Through blackmail and psychological torture they got their Miracle metal. But there are no miracles, only the illusion of miracles. Discovering something new is a process of rational and objective thought and using that new something is a process of entrepreneurial and organizational skills which the State Science Institute woefully lacked in both aspects.
As Francisco tells Rearden, “Did you want to see Rearden Metal used by whining rotters who never rouse themselves to any effort, who do not possess the ability of a filing clerk, but demand the income of a company president, who drift from failure to failure and expect you to pay their bills, who hold their wishing as an equivalent of your work and their need as a higher claim to reward than your effort, who demand that you serve them, who demand that it be the aim of your life to serve them, who demand that your strength be the voiceless, rightless, unpaid, unrewarded slave of their impotence, who proclaim that you are born to serfdom by reason of your genius, while they are born to rule by the grace of their incompetence, that yours is only to give, but theirs is only to take, that yours is only to produce, but theirs to consume, that you are not to be paid, neither in spirit, neither by wealth nor by recognition nor by respect nor by gratitude-so that they ride on your rail and sneer at you and curse you, since they owe you nothing, not even the effort of taking off their hats which you paid for? Would this be what you wanted? Would you feel proud of it?”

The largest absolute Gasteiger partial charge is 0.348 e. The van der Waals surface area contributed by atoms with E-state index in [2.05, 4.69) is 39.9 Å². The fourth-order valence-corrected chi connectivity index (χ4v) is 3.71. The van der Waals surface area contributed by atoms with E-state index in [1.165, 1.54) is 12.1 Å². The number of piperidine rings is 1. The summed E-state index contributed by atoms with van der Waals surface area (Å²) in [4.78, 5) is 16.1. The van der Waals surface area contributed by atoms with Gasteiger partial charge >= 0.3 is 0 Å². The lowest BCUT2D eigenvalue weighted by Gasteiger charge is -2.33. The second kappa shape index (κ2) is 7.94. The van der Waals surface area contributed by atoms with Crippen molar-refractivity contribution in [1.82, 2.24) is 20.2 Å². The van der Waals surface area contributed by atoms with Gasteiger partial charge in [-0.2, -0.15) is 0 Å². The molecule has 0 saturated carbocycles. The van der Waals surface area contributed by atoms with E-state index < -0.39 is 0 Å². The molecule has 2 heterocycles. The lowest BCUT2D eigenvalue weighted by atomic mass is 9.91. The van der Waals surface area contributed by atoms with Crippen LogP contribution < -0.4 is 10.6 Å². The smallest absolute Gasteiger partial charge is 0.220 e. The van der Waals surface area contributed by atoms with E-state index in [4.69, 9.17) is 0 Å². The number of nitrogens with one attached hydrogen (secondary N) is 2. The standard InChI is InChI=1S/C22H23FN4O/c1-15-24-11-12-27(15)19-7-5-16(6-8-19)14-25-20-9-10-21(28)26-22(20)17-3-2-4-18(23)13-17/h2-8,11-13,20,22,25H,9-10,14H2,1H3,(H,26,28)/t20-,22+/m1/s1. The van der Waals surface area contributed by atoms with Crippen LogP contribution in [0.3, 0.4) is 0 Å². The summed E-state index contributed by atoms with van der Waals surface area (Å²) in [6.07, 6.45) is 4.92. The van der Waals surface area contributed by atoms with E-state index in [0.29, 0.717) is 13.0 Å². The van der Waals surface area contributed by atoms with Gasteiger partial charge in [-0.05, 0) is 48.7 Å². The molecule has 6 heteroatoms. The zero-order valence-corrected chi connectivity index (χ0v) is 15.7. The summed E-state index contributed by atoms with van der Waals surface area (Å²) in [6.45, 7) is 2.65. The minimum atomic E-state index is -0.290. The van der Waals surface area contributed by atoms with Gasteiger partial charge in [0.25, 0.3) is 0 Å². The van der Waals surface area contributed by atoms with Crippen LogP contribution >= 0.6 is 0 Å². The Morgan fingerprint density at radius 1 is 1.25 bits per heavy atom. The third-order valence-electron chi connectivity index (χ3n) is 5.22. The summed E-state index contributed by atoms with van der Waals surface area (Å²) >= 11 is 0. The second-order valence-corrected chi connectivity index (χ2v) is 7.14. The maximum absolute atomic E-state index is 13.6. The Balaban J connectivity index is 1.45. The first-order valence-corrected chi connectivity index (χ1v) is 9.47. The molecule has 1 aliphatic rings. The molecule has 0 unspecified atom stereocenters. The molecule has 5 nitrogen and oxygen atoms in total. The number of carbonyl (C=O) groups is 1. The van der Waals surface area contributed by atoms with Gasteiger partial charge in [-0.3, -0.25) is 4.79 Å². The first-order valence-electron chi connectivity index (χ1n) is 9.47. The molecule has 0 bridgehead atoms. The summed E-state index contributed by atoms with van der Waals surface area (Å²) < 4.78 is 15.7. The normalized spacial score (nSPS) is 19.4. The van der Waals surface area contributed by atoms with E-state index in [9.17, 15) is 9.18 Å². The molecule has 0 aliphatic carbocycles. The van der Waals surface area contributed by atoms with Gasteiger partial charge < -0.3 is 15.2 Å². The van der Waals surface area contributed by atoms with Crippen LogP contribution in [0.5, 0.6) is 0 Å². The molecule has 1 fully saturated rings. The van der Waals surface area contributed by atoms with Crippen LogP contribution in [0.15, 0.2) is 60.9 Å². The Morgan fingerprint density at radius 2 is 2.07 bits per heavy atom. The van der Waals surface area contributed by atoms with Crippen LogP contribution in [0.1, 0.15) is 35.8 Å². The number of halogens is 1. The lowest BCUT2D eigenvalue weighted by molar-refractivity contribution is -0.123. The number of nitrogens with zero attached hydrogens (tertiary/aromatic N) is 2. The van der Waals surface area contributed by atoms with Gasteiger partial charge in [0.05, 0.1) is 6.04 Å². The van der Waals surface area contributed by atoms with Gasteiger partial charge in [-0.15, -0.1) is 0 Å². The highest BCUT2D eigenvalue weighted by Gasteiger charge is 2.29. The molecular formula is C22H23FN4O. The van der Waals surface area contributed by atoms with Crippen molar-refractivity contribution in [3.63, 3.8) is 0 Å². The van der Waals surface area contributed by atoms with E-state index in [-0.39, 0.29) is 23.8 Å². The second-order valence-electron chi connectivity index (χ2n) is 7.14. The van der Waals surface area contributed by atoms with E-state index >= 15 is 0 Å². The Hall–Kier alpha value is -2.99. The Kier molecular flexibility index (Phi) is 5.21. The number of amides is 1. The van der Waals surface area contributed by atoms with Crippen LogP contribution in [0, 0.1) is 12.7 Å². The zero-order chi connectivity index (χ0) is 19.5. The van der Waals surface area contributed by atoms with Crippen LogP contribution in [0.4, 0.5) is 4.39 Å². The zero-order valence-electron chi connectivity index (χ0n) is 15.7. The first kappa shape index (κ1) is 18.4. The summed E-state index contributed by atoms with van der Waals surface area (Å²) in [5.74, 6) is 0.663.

At another instance, Francisco answers Ayn Rand’s immortal query, “If money is the root of all evil, what is the root of money?”
He says that money is a tool of exchange which can’t exist unless there are goods produced and men able to produce them. Money is the material shape of the shape of the principle that men who wish to deal with one another must deal by trade and give value for value. Those pieces of paper are a token of honor-your claim upon the energy of men who produce. You accept money and exchange money earned on your efforts and for the efforts of others. This principle gives it value. But money is an innocent medium. It will never be the driver. It will go wherever you take it.